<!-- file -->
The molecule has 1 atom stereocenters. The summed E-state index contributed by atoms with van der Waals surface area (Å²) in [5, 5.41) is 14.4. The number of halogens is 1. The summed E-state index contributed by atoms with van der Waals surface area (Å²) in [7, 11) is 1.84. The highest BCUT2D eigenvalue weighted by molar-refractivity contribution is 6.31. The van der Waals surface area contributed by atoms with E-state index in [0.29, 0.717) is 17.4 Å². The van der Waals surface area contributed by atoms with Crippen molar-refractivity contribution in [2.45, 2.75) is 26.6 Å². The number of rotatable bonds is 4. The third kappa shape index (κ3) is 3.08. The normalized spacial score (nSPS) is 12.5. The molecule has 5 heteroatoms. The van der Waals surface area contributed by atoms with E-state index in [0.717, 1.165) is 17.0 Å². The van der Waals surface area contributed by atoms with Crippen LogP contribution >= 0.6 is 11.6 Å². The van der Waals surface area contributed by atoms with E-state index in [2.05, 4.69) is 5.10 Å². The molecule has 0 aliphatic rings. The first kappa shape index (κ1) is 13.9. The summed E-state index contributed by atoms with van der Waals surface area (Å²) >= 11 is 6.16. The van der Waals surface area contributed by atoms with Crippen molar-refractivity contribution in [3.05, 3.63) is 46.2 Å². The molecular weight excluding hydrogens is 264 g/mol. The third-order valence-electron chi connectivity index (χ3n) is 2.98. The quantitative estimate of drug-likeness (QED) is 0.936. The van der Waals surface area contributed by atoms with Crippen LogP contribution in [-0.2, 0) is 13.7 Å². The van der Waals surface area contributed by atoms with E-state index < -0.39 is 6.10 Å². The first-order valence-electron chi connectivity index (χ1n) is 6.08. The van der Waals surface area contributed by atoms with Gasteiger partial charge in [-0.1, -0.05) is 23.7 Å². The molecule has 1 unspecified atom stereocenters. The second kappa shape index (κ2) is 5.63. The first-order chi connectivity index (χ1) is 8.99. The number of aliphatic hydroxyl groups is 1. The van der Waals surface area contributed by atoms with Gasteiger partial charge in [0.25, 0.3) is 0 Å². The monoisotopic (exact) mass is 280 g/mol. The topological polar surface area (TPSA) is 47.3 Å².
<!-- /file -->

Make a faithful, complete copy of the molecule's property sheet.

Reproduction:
The molecule has 1 atom stereocenters. The summed E-state index contributed by atoms with van der Waals surface area (Å²) in [5, 5.41) is 14.4. The number of halogens is 1. The summed E-state index contributed by atoms with van der Waals surface area (Å²) in [7, 11) is 1.84. The highest BCUT2D eigenvalue weighted by molar-refractivity contribution is 6.31. The van der Waals surface area contributed by atoms with E-state index in [0.29, 0.717) is 17.4 Å². The van der Waals surface area contributed by atoms with Crippen molar-refractivity contribution in [2.45, 2.75) is 26.6 Å². The number of rotatable bonds is 4. The third kappa shape index (κ3) is 3.08. The normalized spacial score (nSPS) is 12.5. The molecule has 5 heteroatoms. The van der Waals surface area contributed by atoms with E-state index in [0.717, 1.165) is 17.0 Å². The van der Waals surface area contributed by atoms with Crippen LogP contribution >= 0.6 is 11.6 Å². The van der Waals surface area contributed by atoms with E-state index in [2.05, 4.69) is 5.10 Å². The molecule has 0 aliphatic rings. The first kappa shape index (κ1) is 13.9. The summed E-state index contributed by atoms with van der Waals surface area (Å²) >= 11 is 6.16. The van der Waals surface area contributed by atoms with Crippen molar-refractivity contribution in [3.05, 3.63) is 46.2 Å². The molecular weight excluding hydrogens is 264 g/mol. The third-order valence-electron chi connectivity index (χ3n) is 2.98. The quantitative estimate of drug-likeness (QED) is 0.936. The van der Waals surface area contributed by atoms with Crippen LogP contribution in [-0.2, 0) is 13.7 Å². The van der Waals surface area contributed by atoms with E-state index < -0.39 is 6.10 Å². The first-order valence-electron chi connectivity index (χ1n) is 6.08. The van der Waals surface area contributed by atoms with Gasteiger partial charge in [-0.1, -0.05) is 23.7 Å². The molecule has 1 unspecified atom stereocenters. The second kappa shape index (κ2) is 5.63. The first-order chi connectivity index (χ1) is 8.99. The number of aliphatic hydroxyl groups is 1. The van der Waals surface area contributed by atoms with Gasteiger partial charge in [0.25, 0.3) is 0 Å². The monoisotopic (exact) mass is 280 g/mol. The topological polar surface area (TPSA) is 47.3 Å².